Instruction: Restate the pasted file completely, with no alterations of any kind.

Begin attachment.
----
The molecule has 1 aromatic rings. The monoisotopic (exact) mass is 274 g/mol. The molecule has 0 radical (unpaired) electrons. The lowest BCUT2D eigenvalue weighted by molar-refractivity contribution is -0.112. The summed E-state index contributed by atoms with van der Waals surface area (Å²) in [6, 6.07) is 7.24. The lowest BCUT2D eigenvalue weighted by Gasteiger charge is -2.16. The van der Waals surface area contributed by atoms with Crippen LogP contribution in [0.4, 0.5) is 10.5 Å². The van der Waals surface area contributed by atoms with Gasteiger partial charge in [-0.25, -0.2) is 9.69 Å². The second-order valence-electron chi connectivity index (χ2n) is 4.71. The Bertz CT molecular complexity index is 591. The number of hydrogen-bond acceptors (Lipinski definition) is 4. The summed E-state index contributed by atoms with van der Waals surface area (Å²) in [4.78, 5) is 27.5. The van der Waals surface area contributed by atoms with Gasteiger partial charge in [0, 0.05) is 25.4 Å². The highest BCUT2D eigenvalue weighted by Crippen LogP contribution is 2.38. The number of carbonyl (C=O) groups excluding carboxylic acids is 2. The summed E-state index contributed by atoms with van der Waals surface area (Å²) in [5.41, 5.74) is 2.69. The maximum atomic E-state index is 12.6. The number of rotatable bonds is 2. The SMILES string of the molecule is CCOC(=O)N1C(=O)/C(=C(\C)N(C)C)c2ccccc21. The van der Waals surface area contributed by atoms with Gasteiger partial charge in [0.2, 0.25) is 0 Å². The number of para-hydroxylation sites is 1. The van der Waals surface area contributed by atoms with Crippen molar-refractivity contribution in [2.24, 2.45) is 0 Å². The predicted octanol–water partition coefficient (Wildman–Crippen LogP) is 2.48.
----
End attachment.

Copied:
The molecule has 1 aromatic rings. The monoisotopic (exact) mass is 274 g/mol. The molecule has 0 radical (unpaired) electrons. The lowest BCUT2D eigenvalue weighted by molar-refractivity contribution is -0.112. The summed E-state index contributed by atoms with van der Waals surface area (Å²) in [6, 6.07) is 7.24. The lowest BCUT2D eigenvalue weighted by Gasteiger charge is -2.16. The van der Waals surface area contributed by atoms with Crippen LogP contribution in [0.4, 0.5) is 10.5 Å². The van der Waals surface area contributed by atoms with Gasteiger partial charge in [-0.25, -0.2) is 9.69 Å². The second-order valence-electron chi connectivity index (χ2n) is 4.71. The Bertz CT molecular complexity index is 591. The number of hydrogen-bond acceptors (Lipinski definition) is 4. The summed E-state index contributed by atoms with van der Waals surface area (Å²) in [4.78, 5) is 27.5. The van der Waals surface area contributed by atoms with Gasteiger partial charge in [0, 0.05) is 25.4 Å². The highest BCUT2D eigenvalue weighted by Crippen LogP contribution is 2.38. The number of carbonyl (C=O) groups excluding carboxylic acids is 2. The summed E-state index contributed by atoms with van der Waals surface area (Å²) in [5.41, 5.74) is 2.69. The maximum atomic E-state index is 12.6. The number of rotatable bonds is 2. The SMILES string of the molecule is CCOC(=O)N1C(=O)/C(=C(\C)N(C)C)c2ccccc21. The van der Waals surface area contributed by atoms with Gasteiger partial charge in [0.2, 0.25) is 0 Å². The number of para-hydroxylation sites is 1. The van der Waals surface area contributed by atoms with Crippen molar-refractivity contribution in [2.24, 2.45) is 0 Å². The predicted octanol–water partition coefficient (Wildman–Crippen LogP) is 2.48.